Monday, May 24, 2021

On a hillside 24) B5 Two men

In Matt. 18:21-35 it seems that Peter has been hurt by his brother. He asks Jesus how many times he should forgive him. (Is this his brother Andrew? Because family is where some of the deepest hurts occur). But, of course it could be anyone close. Peter suggests 7 times is enough.  But Jesus answers - not 7 times but 77 times. By definition, you cannot keep count of mercy.  You have to keep going.  The cycle has to be broken because through Jesus all the hurts against God have been forgiven.  Where there is no mercy we have to break the chain with love.  Countless times. Why should I be the one who has to keep showing mercy?  Why should I care?

Two school boys grew up to have completely different lives. One, a born leader and money-maker, an entrepreneur whose inventive mind was always seeming to come up with hugely popular ideas made millions, lived in style.  The other failed at everything he did and lived on the borderline. A really sad story of things not working out well. Obviously, they lived in different worlds but the poor man was so desperate at a particularly needy time that he threw himself on his friend’s mercy and asked for a small loan about 250 pounds.  'I’ll pay it back', he promised.

One day the wealthy man received a brown enveloped marked Private: HMRC Inside were several sheets of paper and he couldn’t believe his eyes. It said that he had been subject to a searching audit and that he now owed 3,243,765 and 3 pence.  In panic he visited the tax inspector and found it was true. He was in deep trouble. Living to the maximum he would have to lose everything to pay the debt and even that wouldn’t cover it. He appealed to a tribunal.  Please please give me a chance to pay off the debt.  Please be patient with me. And to his utter amazement the tribunal had mercy and more than he could ever have expected it cancelled the debt. Social media buzzed.  Tictoc went frantic.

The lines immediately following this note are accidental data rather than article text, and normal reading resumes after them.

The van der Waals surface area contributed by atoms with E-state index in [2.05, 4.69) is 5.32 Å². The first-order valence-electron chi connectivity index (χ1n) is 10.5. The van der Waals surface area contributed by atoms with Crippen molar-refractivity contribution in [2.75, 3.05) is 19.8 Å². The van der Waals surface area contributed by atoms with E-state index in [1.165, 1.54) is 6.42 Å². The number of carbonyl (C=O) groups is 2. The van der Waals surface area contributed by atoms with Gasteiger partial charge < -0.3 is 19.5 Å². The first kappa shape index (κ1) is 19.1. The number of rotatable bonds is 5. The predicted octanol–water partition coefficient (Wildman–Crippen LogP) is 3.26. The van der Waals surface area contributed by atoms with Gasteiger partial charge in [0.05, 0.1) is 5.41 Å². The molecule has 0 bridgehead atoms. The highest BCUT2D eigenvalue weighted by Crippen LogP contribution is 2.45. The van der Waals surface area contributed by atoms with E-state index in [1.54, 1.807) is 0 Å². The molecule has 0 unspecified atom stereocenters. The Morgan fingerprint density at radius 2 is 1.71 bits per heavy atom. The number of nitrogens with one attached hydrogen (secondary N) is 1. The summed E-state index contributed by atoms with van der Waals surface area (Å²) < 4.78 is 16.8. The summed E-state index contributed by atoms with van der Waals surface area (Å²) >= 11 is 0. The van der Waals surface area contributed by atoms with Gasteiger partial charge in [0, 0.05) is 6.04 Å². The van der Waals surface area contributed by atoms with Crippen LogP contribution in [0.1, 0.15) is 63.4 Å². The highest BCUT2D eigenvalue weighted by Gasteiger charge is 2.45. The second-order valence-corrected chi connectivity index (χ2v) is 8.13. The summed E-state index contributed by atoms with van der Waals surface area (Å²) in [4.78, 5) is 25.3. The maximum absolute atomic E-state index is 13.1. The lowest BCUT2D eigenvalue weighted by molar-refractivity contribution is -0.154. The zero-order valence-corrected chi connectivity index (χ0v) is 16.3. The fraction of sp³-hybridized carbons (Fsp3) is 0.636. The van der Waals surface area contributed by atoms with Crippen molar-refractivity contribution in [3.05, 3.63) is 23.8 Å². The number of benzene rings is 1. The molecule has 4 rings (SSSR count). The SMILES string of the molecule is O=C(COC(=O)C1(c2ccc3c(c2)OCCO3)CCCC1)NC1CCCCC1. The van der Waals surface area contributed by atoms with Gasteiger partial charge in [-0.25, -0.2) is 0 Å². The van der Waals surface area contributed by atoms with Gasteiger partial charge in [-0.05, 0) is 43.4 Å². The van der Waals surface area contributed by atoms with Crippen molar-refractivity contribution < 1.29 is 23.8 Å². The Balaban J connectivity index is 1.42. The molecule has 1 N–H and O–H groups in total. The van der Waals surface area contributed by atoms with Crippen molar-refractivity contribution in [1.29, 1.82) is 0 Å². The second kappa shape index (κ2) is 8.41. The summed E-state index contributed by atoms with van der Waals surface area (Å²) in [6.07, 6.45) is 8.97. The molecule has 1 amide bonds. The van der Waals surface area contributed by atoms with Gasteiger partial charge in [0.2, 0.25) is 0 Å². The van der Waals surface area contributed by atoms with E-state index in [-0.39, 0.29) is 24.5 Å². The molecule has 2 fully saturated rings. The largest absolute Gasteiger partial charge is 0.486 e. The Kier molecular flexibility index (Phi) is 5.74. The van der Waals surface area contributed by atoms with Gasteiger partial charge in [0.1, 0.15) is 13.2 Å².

Back home he bumped into the school friend who still hadn’t paid back a penny.  The forgiven man should have been in the best of moods, but he turned, and actually grabbed and shook this poor man.  Dropping to his knees the poor man pleaded Please, please give a chance to pay off the debt. Please be patient with me.  But the other man refused.  It wasn’t long before social media picked this story up…and people were livid.  Victimization they called it. Vicious, cold hearted mean small mindedness.  The story went viral.  The tribunal was reconvened. We canceled your debt because you begged us. Shouldn’t you have had mercy on this man as we had on you.  Your debt is reinstated which meant immediate imprisonment because he had forfeited the freedom he had received.  He would remain there until all of the debt was paid.

That is another way of telling Matt. 18: 21-35.  Oh exaggeration you say. Well, I admit the idea of the tax authority letting you off a big debt does stretch imagination but Jesus deliberately chose figures to stun us. 10,000 talents was millions sterling. The annual taxes of all the province of Palestine only amounted to less than 1000 talents. Herod’s revenue was only 900 talents.  The other debt was a few pounds. The first debt was impossible to pay. Quite impossible. The man may fall on his knees. Be patient with me. Have mercy.  It couldn’t happen. The second debt quite possible to pay but it is rejected.   There's a point Jesus is making!........

No comments: